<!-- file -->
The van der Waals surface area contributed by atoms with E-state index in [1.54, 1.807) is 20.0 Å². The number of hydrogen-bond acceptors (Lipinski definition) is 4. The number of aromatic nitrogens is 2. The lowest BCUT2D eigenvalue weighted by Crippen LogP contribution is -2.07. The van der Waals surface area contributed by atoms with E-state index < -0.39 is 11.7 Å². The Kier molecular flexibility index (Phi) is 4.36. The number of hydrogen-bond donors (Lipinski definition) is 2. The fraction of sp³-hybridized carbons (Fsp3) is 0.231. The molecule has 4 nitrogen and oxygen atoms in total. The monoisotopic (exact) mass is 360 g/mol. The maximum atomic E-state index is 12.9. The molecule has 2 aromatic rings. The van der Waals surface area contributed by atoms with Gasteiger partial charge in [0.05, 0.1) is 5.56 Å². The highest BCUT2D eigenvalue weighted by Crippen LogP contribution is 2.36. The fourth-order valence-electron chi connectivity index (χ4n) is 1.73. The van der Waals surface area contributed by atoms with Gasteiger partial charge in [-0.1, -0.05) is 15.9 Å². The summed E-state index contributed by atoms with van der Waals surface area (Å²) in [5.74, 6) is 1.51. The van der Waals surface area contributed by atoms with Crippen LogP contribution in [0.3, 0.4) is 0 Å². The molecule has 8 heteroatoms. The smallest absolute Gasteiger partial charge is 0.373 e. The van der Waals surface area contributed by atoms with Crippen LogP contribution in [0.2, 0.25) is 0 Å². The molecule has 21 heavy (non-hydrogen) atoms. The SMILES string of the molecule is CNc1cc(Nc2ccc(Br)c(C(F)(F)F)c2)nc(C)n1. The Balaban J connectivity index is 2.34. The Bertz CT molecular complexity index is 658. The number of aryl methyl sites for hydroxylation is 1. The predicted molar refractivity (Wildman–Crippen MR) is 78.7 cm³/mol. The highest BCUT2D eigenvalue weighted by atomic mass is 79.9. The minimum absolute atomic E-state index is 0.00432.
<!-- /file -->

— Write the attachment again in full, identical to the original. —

The van der Waals surface area contributed by atoms with E-state index in [1.54, 1.807) is 20.0 Å². The number of hydrogen-bond acceptors (Lipinski definition) is 4. The number of aromatic nitrogens is 2. The lowest BCUT2D eigenvalue weighted by Crippen LogP contribution is -2.07. The van der Waals surface area contributed by atoms with E-state index < -0.39 is 11.7 Å². The Kier molecular flexibility index (Phi) is 4.36. The number of hydrogen-bond donors (Lipinski definition) is 2. The fraction of sp³-hybridized carbons (Fsp3) is 0.231. The molecule has 4 nitrogen and oxygen atoms in total. The monoisotopic (exact) mass is 360 g/mol. The maximum atomic E-state index is 12.9. The molecule has 2 aromatic rings. The van der Waals surface area contributed by atoms with Gasteiger partial charge in [0.05, 0.1) is 5.56 Å². The highest BCUT2D eigenvalue weighted by Crippen LogP contribution is 2.36. The fourth-order valence-electron chi connectivity index (χ4n) is 1.73. The van der Waals surface area contributed by atoms with Gasteiger partial charge in [-0.1, -0.05) is 15.9 Å². The summed E-state index contributed by atoms with van der Waals surface area (Å²) in [5.74, 6) is 1.51. The van der Waals surface area contributed by atoms with Crippen LogP contribution in [0.3, 0.4) is 0 Å². The molecule has 8 heteroatoms. The smallest absolute Gasteiger partial charge is 0.373 e. The van der Waals surface area contributed by atoms with Crippen LogP contribution in [0.2, 0.25) is 0 Å². The molecule has 21 heavy (non-hydrogen) atoms. The SMILES string of the molecule is CNc1cc(Nc2ccc(Br)c(C(F)(F)F)c2)nc(C)n1. The Balaban J connectivity index is 2.34. The Bertz CT molecular complexity index is 658. The number of aryl methyl sites for hydroxylation is 1. The predicted molar refractivity (Wildman–Crippen MR) is 78.7 cm³/mol. The highest BCUT2D eigenvalue weighted by atomic mass is 79.9. The minimum absolute atomic E-state index is 0.00432.